I don’t have TV, I don’t go to cinema and basically I’m not too much into movies and series. I sometimes watch something on internet but otherwise I prefer reading.
But recently I found two “programs” that engaged me a lot. They struck not the part of me that watch movies but the one that loves attending conferences and learn something from others.
The first one is Harvard University’s JUSTICE with Michael Sandel – a course about justice and values in general, with many concrete examples to think about. The content and the speaker are great, but the equally good part are discussions with/among students.
My other suggestion is TED – TED stands for Technology, Entertainment and Design and the website offers more then 1400 recorded talks from many TED conferences. TED is well-known, but maybe you’re like me – I know about TED for a long time, I watched few talks but never bothered to explore it too deep. It’s changing now – I’m going through the list of most popular talks and pick what I’m interested in. I watched mere 25 videos so far, but every single one was worth of it, so there are surely many more in front of me.
And don’t be afraid if you’re not a big fan of technology – the talks are pretty much about everything. Just few examples:
Ken Robinson says schools kill creativity
Salman Khan: Let’s use video to reinvent education
Dan Pink: The puzzle of motivation
Jason Fried: Why work doesn’t happen at work
Chimamanda Adichie: The danger of a single story
Jamie Oliver’s TED Prize wish: Teach every child about food
or even Poetry
Sarah Kay: If I should have a daughter …
In the end I won’t process photos from Norway during long winter evenings, I did it during a short autumn afternoon.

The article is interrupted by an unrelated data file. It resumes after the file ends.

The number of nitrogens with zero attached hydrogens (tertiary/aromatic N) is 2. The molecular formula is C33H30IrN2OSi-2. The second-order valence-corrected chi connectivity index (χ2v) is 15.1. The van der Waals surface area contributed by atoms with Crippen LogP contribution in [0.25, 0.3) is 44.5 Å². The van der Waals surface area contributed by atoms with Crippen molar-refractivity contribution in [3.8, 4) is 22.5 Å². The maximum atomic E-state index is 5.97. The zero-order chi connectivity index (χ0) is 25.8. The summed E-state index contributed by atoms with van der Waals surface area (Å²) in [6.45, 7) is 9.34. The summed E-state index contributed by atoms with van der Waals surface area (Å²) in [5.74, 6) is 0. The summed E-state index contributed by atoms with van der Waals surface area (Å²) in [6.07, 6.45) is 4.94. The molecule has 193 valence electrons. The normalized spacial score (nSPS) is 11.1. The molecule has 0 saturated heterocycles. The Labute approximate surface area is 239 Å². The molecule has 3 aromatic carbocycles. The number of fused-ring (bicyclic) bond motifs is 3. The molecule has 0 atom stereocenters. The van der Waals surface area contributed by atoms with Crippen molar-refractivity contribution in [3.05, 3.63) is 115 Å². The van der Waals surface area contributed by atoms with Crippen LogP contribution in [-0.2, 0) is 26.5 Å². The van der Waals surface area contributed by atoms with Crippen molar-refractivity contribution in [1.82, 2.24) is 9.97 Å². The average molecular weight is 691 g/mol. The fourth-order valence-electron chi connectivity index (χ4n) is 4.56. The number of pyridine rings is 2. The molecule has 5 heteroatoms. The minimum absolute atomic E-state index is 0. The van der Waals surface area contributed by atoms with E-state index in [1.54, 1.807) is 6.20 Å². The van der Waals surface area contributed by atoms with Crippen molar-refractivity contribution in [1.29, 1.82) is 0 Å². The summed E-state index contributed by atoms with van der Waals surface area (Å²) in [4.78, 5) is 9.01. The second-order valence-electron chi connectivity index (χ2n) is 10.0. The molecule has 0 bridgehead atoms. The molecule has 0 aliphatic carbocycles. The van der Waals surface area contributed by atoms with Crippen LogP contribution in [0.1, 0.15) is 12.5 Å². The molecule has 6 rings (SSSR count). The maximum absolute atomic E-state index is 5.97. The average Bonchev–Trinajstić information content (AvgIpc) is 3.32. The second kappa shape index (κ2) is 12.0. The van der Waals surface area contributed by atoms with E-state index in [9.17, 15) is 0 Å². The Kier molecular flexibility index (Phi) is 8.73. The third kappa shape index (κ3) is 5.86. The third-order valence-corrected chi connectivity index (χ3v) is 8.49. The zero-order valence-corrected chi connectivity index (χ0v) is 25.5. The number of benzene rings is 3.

Some information about the action: I flew to Ålesund on the fourth August (a connection from London Gatwick to Norway is excellent) and took a bus directly to Moa shopping center. I bought some supplies and although I had some unexpected troubles with getting maps, I succeeded eventually. There is a bus terminal in Moa, so it’s quite a good starting place. I went just a short way to Festøya and finally set out.
The first part of my route led along Hjørund Fjord to Sæebø village – it was longer than I expected because I lost the path in one place. I took a ferry in Sæebø to Lekneset, bought delicious bread in Urke and set out for more mountains. I walked around Sloden and because I didn’t come up with a good route to my next sub-goal (Sunnylven), I descended the next day again (to Skylstad) and hitchhiked to Sunnylven. There I took a tourist ferry (expensive, but with commentary in Norwegian, German and English) through Geiranger Fjord. Because it was already an evening, I contended with a camp in Geiranger (and I also appreciated a shower).
In the local tourist information office, I learnt nothing about my planned route – they obviously count only with tourists going to the ferry or by car to the Troll Path. My plan was a four-day trek in the area northeast of Geiranger, but unfortunately I failed to pass through the critical place – there was an overhand of snow in the highest point of the route, the rope was under snow and it all didn’t look safe. I scrambled there half the day in rain and I really didn’t feel like going back. But I had no option.
I thought up an alternative from Sylte (I moved there by a bus) – I walked through easier terrain to Tresfjord in the north and went to Ålesund from there. In the evening I pitched my tent in the wild near to the airport and caught my plane back to England in the morning (14th August).